Alex Simotas, MD

Hospital for Special Surgery
Board Certified Physiatrist
Specializing In Spine & Sports Medicine

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A Basic Anatomy Lesson

The spine is an important part of the body. It is responsible for providing:

  • Support
  • Range of motion
  • Protection of the spinal cord and nerve roots

The spine is made up of many bones called vertebra. The human spine has 33 vertebrae. 24 of these are individual bones.

These 24 vertebrae of the spine are divided into sections called the cervical, the thoracic and the lumbar spine.

  • The cervical spine consists of the top seven vertebrae that form the neck. They are labeled C1 through C7.
  • The thoracic spine consists of the twelve rib-bearing vertebrae. They are labeled T1 through T12.
  • The lumbar spine, or lower back, consists of five separate vertebrae. They are labeled L1 through L5.
  • The lower nine vertebrae are merged together into two bones called the sacrum and coccyx.



The spine is made up of a front and back (posterior) section. The front section is called the vertebral body. The back, or posterior section is called the vertebral arch.
The spine can be thought of as being a stack of small motion units, consisting of two vertebrae connecting together. They connect through a triangular, or tripod-like joint.
The front part of the tripod that bridges the vertebral bodies is called the disc. The back part of the tripod has two small joints, one on each side. These are called the facet joints.
Vertebrae are fairly consistent in shape, with the exception of the first vertebra (the atlas)

and the second vertebra (the axis). These two vertebrae are shaped differently from the other vertebra because they provide a special combination of stability and mobility of the head on the neck.

A vertebral bone

spinal motion unit



The spine moves much like a flexible coil. Individual vertebral segments are only able to move 5 to 10 degrees. However, many small movements of individual vertebral segments result in the ability of the spine to be flexible. For example, the ability to bend at the waist is created by the small movements of multiple vertebral segments.



Between each vertebral body are soft-tissue structures called intervertebral discs. The spine has 23 such discs. Their combined size accounts for about one quarter of the overall length of the spine.

Each disc is complex structure with 2 basic parts: the anulus and the nucleus.

The Anulus Fibrosis

The top and bottom of each vertebral body are called endplates. The endplates are joined together by circular ligament fibers called the anulus. The anulus forms the outer layer of the disc, and it consists of 25-40 bands of very strong fibers anchored in the endplates.

The Nucleus Pulposus
The inner part of the disc is called the nucleus pulposus. It consists of a complex matrix of molecules that attract and trap water. As a result, water makes up 80% of the nucleus pulposus, which fluctuates slightly on a daily basis.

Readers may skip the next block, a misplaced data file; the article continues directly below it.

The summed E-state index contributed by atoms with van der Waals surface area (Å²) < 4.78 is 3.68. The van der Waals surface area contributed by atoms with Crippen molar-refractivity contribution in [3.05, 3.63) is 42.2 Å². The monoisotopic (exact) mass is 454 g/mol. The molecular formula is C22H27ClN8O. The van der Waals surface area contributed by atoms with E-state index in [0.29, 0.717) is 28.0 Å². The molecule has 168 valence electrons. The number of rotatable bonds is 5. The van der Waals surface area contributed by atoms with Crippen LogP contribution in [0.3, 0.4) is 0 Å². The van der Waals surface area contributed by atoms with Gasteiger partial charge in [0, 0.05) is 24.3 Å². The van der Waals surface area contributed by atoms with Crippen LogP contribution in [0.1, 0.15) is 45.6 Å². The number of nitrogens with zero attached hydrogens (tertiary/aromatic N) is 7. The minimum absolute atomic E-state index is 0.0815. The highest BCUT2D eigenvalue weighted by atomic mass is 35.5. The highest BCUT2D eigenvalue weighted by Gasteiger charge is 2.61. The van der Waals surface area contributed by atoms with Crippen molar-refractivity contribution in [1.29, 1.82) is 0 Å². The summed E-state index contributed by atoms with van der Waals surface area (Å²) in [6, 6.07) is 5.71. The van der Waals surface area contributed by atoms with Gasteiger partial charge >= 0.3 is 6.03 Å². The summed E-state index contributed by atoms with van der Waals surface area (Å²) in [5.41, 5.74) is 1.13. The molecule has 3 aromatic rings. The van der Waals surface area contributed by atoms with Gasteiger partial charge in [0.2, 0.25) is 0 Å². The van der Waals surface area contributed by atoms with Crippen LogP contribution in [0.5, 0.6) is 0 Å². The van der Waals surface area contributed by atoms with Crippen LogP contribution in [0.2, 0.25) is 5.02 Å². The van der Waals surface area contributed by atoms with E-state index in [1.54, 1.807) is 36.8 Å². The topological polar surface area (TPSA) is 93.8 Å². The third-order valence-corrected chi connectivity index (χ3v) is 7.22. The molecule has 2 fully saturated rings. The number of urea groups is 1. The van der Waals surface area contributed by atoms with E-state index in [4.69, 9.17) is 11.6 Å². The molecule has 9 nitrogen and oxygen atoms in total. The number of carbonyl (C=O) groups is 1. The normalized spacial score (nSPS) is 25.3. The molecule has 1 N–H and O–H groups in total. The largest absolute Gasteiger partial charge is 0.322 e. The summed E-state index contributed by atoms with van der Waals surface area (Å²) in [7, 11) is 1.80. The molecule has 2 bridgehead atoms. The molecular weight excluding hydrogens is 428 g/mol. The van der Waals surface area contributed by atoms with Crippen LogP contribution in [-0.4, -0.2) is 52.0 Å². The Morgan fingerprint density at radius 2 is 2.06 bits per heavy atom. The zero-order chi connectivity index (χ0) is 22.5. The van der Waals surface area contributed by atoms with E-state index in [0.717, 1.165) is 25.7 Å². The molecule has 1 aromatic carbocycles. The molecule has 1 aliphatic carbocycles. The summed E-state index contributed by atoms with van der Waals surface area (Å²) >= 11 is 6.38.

For example, when we are lying down, chemical forces attract water into the discs. When we are upright, compression of the disks forces some water out. This results in a slight fluctuation of our height during the day. We are actually a little taller when we first get up from sleep!

With normal aging, the water content of the disc generally decreases. By our later years, it is often reduced to about 70%. This contributes to the loss of height noted in many middle-aged and older people.

Disc Nutrition
Compression of the spine is needed to sustain nutrition to the spinal discs. Compression forces created by weight bearing and loading of the spine allow essential nutrients and oxygen to diffuse through the endplates.

The Vertebral Arch
The back or posterior part of the spine is called the vertebral arch. To help describe the vertebral arch, visualize the inside of a one-room house. The room itself is the spinal canal. The walls of the room are like two posts called pedicles. The roof is called the lamina and it has a bone tip on top called the spinous process. The spinous process usually protrudes from the surface of the back and can be felt as hard bony lumps through the skin.

On the side of each vertebral arch are two transverse processes. The transverse and spinous processes are connection points for many ligaments and muscles that control stability and motion of the spine. Each arch has a connecting joint with the adjacent arch called the facet joint.



Facet Joints are two pads of the arch, one on the right side and one on the left side. These pads meet at the top and bottom across each vertebra to form the facet joints. The pads are called the superior (above) and inferior (below) articular (joint) processes.
Facet joints are similar to hand knuckles. Like the hand knuckle, they have cartilage surfaces and joint capsules that produce synovial fluid; a joint lubricant. These joints provide mechanical stops to limit some spinal motions and to keep the vertebrae in their correct positions.



The vertebral canal is the large opening in the center of each vertebra. The canal extends from the base of the skull to the tailbone. It contains the spinal cord and spinal nerve roots and their supporting blood.

The vertebral canal protects the nervous system while still allowing motion to occur in small degrees between each vertebra.



Muscles and ligaments are responsible for 95% of the stability of the spine. Muscle groups of the front of the spine include the abdominal musculature and the iliopsoas. Muscles in the back of the spine that support extension of the back include numerous erector spinae muscles, latissimus and gluteal muscles.

Many layers of ligaments envelop the front, back and sides of the spine to help reinforce the stability of the spine. These ligaments bolster the spinal motion segments.